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Published in 1977 to great critical acclaim, this remarkable novel is set in the 1930s within a small community of Jews in Peru. Don Jacobo Lerner, an immigrant from czarist Russia, lies on his deathbed trying to piece together his life. Told through the testimony of family and friends, through newspaper articles and cultural announcements, and, most memorably, in the haunting words of his bastard son.                                                                      This novel is one of The 100 Greatest Works of Modern Jewish Literature
As determined by “The Great Jewish Books Project”, in association with The National Yiddish Book Center

 

 

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First published in Argentina in 1994, this ingenious novel is a detective story in which the police try to solve an assassination and a lost man tries to reconstruct his identity. These two searches are set against the story of four generations of a Jewish family, a social and cultural narrative that spans nearly a hundred years of cataclysmic events of the century including World War I, the Russian and Cuban revolutions, the birth of the state of Israel, and the military dictatorship in Argentina.                                                                                            Mestizo is my favorite Latin American Jewish novel.

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Moacyr Scliar is a world-class fabulist with a solid and distinguished oeuvre awaiting discovery by a larger audience. I’ve seen The Centaur in the Garden compared to works by Franz Kafka, Nikolai Gogol, Philip Roth, Mordecai Richler, and even John Updike. At its center is Guedali Tartakowsky, a Jewish centaur born into a family of Russian immigrants in Rio Grande do Sul. Scliar pushes the tragic destiny of Tartakowsky through an infusion of comedy. Its style is vintage Scliar: crisp, speedy, cinematic, succinct.—Ilan Stavans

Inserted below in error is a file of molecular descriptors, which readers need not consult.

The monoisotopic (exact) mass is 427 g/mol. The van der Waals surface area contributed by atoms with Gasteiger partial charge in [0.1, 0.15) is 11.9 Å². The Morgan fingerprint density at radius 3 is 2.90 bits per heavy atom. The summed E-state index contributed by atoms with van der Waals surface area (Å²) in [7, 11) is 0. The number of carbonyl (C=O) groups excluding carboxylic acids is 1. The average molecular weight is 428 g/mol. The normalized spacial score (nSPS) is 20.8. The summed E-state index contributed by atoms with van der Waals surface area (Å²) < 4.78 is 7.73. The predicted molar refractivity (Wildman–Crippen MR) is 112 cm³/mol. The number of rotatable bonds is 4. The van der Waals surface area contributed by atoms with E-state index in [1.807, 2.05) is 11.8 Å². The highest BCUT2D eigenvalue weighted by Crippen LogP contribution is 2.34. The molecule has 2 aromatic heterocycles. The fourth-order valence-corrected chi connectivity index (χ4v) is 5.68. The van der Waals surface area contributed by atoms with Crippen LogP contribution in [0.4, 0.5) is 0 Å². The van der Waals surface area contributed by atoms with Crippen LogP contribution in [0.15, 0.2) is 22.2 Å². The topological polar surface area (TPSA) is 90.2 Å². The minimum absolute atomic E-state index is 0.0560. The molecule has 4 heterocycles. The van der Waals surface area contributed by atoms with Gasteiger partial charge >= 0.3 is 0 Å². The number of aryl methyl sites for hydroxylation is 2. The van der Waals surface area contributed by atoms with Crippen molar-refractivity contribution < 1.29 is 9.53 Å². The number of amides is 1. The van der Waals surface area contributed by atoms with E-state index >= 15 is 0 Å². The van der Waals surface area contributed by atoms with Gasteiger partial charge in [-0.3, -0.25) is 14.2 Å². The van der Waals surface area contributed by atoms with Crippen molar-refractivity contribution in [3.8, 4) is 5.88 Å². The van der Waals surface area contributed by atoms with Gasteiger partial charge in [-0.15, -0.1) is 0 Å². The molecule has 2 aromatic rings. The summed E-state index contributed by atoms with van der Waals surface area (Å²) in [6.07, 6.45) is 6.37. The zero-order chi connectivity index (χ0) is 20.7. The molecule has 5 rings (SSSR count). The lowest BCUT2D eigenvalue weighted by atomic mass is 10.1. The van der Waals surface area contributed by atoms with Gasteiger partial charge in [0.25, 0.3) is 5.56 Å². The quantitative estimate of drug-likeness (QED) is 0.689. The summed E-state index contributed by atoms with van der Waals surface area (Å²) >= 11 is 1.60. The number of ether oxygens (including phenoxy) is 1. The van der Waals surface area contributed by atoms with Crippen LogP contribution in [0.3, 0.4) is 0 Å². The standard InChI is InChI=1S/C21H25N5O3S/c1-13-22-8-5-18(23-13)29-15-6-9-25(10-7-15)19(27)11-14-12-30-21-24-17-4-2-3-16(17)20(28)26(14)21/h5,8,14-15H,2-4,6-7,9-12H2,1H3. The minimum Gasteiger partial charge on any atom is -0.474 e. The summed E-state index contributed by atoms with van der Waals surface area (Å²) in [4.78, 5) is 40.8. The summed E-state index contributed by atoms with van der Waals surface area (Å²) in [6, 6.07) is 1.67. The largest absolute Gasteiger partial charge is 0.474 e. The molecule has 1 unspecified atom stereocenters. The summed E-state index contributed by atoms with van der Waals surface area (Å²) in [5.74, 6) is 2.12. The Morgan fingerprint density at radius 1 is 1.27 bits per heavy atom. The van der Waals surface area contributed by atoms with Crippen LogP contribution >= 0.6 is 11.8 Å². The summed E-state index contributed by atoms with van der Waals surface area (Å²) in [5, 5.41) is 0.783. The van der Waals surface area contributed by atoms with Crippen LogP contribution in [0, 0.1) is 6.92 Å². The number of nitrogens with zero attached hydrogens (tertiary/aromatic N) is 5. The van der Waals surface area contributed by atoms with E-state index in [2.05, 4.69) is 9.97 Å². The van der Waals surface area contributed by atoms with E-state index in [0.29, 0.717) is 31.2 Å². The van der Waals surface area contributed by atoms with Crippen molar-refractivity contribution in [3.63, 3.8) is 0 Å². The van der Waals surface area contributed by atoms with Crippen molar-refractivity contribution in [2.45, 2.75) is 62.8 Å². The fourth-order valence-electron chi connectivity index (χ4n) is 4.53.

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From Brazil’s most distinguished and important Jewish writer comes this anthology comprised of six collections: iThese tragicomic stories reveal Scliar’s interest in issues of oppression, persecution, holocaust, mutability, and the interplay between good and evil. The Ballad of the False Messiah develops the theme of postponement in the sense that for Jews redemption is always postponed in a vain wait for the Messiah. In Van Gogh’s Ear, Scliar uses dark and subtle humor in a collection of biblical parables. Here witchcraft, magic, conundrums, and labyrinths are shown to be part of everyday life. A final autobiographical piece ties the collections together in which Scliar discusses his membership in Jewish, medical, gaucho, and Brazilian “tribes.”

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The Book of Memories, originally published in Spanish in 1994, is a humorous yet moving exploration of a Jewish family’s history, as seen through the eyes of three generations of women. The story begins with Grandfather Gedalia leaving Poland with forged papers to escape the army and sailing to Argentina, the “other America.” Sometimes charming, sometimes stingy, this patriarchal figure, a peddler and sometime moneylender, heads a clan that includes, among others, the feisty and foul-mouthed Aunt Judith and Uncle Silvester, a seducer of young girls who has such high principles that he turns himself in after missing the Argentine police raid on his socialist printing press.